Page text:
"'Star Trek' with William Shatner ... won't work. An Incredible and dreary mess of confusion trudged on for a long hour with hardly any relief from violence, killings, hypnotic stuff, and a distasteful, ugly monster."

Leonard Nimoy himself would triumphantly read this review to a live audience years later, as included in the 2016 documentary about his life, "For The Love of Spock."

On the other hand, Bill Ornstein's 1966 review for The Hollywood Reporter says that "The Man Trap" will "please sci-fi buffs to no end" and concludes that "['Star Trek'] should be a winner." Evidently, not only NBC executives saw promise in the episode.

Is The Man Trap a good Star Trek episode?

The lamentations surrounding "The Man Trap" are mostly that it ensured "Star Trek" didn't put its best foot forward first. Audiences who tuned in on that fateful September 1966 day could walk away with the first impression that "Star Trek" was only a corny science-fiction monster show. The episode combines the feeling of a Western (M-113 is like a frontier outpost) and a horror B-picture. A predatory alien in the midst of a human crew slowly picking them off; am I talking about "The Man Trap" or "The Thing From Another World"? In other words, not the most intellectual storytelling.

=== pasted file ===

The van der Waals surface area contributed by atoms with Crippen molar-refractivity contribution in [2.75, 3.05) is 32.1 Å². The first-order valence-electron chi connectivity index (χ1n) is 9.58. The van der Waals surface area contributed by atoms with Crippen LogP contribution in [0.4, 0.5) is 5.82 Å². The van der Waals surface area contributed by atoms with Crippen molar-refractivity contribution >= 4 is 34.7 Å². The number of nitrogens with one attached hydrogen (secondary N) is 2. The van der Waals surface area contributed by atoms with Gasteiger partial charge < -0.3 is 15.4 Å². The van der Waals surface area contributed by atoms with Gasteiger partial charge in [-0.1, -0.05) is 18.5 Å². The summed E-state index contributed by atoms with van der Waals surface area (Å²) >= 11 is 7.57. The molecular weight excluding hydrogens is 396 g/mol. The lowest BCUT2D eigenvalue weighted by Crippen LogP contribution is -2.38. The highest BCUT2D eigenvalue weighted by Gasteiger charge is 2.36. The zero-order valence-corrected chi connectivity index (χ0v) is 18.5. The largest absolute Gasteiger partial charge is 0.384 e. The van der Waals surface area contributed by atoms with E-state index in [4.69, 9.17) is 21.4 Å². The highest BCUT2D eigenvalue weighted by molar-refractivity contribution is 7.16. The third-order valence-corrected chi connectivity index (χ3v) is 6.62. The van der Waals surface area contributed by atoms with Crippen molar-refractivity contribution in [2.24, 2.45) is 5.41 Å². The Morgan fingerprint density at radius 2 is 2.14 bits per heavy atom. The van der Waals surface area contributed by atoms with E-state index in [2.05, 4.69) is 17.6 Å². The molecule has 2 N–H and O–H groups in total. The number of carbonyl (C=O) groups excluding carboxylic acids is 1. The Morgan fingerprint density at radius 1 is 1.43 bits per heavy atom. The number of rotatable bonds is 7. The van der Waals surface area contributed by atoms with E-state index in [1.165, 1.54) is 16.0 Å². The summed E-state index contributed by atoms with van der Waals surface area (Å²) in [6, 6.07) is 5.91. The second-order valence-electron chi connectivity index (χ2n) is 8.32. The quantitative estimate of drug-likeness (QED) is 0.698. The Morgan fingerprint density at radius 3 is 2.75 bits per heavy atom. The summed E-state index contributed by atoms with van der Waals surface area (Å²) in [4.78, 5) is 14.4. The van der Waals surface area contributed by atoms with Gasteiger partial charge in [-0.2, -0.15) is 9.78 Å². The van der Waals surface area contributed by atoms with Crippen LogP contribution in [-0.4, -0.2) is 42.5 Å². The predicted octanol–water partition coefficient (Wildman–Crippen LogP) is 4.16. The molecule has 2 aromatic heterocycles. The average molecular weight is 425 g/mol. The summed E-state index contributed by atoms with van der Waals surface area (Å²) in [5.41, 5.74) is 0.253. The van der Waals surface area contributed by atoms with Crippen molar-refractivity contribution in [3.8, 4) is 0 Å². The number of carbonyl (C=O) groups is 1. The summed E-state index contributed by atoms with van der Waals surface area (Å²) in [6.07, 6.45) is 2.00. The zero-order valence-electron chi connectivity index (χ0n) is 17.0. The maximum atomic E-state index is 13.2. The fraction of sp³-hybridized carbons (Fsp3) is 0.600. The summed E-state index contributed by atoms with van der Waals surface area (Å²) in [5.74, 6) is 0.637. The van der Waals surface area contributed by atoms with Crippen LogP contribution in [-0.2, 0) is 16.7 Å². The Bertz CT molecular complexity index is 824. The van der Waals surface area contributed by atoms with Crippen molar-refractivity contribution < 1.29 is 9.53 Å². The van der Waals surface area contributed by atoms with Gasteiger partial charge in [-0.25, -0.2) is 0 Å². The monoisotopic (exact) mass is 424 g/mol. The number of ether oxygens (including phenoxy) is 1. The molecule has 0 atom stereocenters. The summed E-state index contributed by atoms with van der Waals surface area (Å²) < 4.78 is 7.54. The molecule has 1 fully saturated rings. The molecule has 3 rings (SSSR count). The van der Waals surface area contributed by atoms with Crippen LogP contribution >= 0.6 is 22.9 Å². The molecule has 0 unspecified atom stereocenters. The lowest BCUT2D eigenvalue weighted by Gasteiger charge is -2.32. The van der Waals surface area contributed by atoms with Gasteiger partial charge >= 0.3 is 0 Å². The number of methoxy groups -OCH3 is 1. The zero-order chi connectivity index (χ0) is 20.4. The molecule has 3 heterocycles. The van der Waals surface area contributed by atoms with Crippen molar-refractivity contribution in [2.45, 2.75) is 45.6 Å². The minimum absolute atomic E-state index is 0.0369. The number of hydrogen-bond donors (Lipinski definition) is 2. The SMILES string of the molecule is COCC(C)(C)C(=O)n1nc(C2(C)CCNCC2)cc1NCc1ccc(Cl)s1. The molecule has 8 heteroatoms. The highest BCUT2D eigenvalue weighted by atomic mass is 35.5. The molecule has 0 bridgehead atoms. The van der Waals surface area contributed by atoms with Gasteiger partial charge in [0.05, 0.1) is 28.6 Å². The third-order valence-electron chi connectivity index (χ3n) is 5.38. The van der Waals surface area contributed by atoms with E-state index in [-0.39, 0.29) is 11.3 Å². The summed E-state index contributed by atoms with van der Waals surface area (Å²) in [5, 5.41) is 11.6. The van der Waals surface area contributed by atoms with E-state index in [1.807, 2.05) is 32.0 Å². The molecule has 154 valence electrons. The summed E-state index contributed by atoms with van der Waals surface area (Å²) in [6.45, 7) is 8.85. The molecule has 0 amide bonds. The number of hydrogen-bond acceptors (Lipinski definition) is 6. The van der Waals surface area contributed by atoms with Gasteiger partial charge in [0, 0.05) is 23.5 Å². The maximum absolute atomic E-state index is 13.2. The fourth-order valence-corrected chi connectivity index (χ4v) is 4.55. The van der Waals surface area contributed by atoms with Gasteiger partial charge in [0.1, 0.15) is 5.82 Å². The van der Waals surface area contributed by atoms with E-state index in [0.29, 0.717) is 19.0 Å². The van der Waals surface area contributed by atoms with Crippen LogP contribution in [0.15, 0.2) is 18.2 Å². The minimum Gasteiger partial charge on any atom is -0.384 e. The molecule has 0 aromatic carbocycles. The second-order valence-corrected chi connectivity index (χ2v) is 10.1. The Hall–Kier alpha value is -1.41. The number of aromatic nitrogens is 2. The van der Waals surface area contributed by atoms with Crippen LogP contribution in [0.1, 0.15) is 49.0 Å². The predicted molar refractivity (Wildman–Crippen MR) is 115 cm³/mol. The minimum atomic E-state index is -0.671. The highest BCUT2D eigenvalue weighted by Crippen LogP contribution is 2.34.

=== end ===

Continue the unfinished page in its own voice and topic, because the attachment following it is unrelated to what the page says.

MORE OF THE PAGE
Remember, though, one reason "Star Trek" endures as the best science-fiction franchise we have is its variety. There's equal room for pulpy episodes like "The Man Trap" and more thoughtful ones like "Where No Man Has Gone Before." Was it the best call to begin the series with one of the dumber ones? Perhaps not, but I enjoy when "Star Trek" embraces horror. It fits into the franchise ethos of exploration, but flips it; not every corner of the galaxy is a friendly place.

I'd still recommend that new Trekkies begin with "Where No Man Has Gone Before," but "The Man Trap" is effective at showing another side of "Star Trek."